In the meantime an army of patriots were gathering around Boston with a determination to confine the British troops to the peninsula, or drive them to their ships and out to sea. On the morning of the day after the massacre at Lexington and Concord, and the fight on the retreat, the Massachusetts Committee of Safety sent a circular to all the towns of the province, saying: "We conjure you, by all that is dear, by all that is sacred; we beg and entreat you, as you will answer it to your country, to your consciences, and, above all, to God himself, that you will hasten and arrange, by all possible means, the enlistment of men to form the army; and send them forward to headquarters at Cambridge with that expedition which the vast importance and instant urgency of the affair demands."
The call was answered by many of the people before it reached their ears. It arose spontaneously out of the depths of their own patriotic hearts. Men started from the desk, the workshop, and the field the moment when the dreadful tale was told. Many of them did not stay to change their clothing; they carried neither money nor food, intent only upon having their firelocks in order, their powder-horns well supplied, and their bullet-pouches well filled. The women on their way opened wide their doors and hearts for the refreshment and encouragement of the patriotic volunteers; and very soon all New England was represented at Cambridge. Veterans of wars with the Indians and the French appeared as leaders; and before the close of April a fluctuating army of several thousand men were forming camps and piling fortifications around Boston, from Roxbury to the Mystic River, along a line of about twenty miles. So early as the afternoon of the 20th, General Artemas Ward, the senior military officer appointed by the Provincial Congress of Massachusetts, was on the ground, and assumed the chief command. That Congress, like the Committee of Safety, worked day and night in patriotic duty. They appointed military officers; organized a bureau of supplies, and issued bills of credit for the payment of the troops to the amount of three hundred and seventy-five thousand dollars, for the redemption of which the province was pledged. They declared that no obedience was thenceforward to be rendered to General Gage, and that he ought to be "considered and guarded against as an unnatural and inveterate enemy to the country." They took legislative and executive power into their own hands, and so abolished royal government in Massachusetts; and they forwarded deputations to the Second Continental Congress that assembled early in May, suggesting the necessity for making provision for organizing an army competent to oppose the troops expected from Great Britain.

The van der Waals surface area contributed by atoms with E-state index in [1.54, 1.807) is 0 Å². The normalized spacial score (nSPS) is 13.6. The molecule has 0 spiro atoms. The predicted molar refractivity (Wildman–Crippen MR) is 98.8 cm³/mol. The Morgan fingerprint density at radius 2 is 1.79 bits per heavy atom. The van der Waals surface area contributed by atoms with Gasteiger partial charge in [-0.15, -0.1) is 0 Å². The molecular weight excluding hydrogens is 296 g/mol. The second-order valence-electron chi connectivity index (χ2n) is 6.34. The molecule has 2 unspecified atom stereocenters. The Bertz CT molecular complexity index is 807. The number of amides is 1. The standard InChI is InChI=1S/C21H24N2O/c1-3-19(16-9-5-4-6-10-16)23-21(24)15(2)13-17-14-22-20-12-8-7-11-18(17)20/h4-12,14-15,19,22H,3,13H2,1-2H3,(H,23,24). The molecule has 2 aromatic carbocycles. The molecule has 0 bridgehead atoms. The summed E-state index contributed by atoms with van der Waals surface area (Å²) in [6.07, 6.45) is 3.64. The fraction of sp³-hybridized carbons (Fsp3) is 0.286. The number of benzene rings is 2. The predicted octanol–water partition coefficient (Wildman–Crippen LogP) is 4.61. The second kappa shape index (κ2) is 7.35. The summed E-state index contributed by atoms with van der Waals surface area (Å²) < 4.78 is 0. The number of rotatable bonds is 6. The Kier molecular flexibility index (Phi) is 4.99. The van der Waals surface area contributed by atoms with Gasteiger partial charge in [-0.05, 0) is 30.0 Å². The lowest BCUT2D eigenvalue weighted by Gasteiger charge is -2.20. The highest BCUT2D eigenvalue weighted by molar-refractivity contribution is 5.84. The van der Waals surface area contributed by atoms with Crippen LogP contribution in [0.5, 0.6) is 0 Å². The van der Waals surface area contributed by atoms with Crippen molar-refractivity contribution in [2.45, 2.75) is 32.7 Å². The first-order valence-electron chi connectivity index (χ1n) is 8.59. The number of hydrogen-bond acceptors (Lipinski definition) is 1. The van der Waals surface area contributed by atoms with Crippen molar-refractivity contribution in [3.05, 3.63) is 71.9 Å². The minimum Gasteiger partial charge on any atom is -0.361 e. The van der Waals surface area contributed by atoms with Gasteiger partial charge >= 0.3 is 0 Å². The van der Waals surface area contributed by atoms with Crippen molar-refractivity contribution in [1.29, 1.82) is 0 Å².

GAGE now saw the real peril of his situation, surrounded as he was by an army of exasperated men outside of Boston, and deadly foes within it. Instead of relaxing his rigor, he increased it for a moment in order to secure an unfair advantage. He forbade all intercourse with the country, and no one was allowed to leave the town. Their supplies of food and fuel thus cut off, famine stared the people in the face. The worst horrors of civil war were impending; and at that moment of their agony of dread, Gage offered to give safe conduct out of Boston to all who wished to go, provided they would surrender their arms, and promise not to join in an attack on his troops or works. In their extremity they accepted his proposition, and delivered their arms at Faneuil Hall. The exodus immediately began, when the Tories interfered. They begged Gage to keep the patriotic citizens as hostages. He violated his solemn pledge, and kept many of the disarmed inhabitants there, some of them separated from portions of their families, and exposed to bitter insults.
The patriots now determined on aggressive movements to weaken the British power on the continent. It was believed that the ministry entertained a scheme for separating New England from the rest of the colonies by a military occupation of the Hudson Valley and Lake Champlain, the latter the Indian "door of the country" opening between the Hudson and the St. Lawrence. On Lake Champlain were the two powerful fortresses of Ticonderoga and Crown Point, which might be made most efficient in executing the proposed scheme, for they would secure free intercourse with Canada. Are the Canadians friendly to us? was then a question of great importance for the patriots. In March, Samuel Adams and Dr. Warren, members of the Committee of Correspondence, sent John Brown of western Massachusetts, as a secret agent of that province, to seek an intelligent answer. He sent word that the Canadians were lukewarm, at the best, and advised the seizure of Ticonderoga and Crown Point the moment the impending conflict should be commenced; and he assured them that the Green Mountain Boys, as the men of Vermont (then the New Hampshire Grants) were called, whose leader was sturdy, patriotic, honest Ethan Allen, were ready to undertake the enterprise.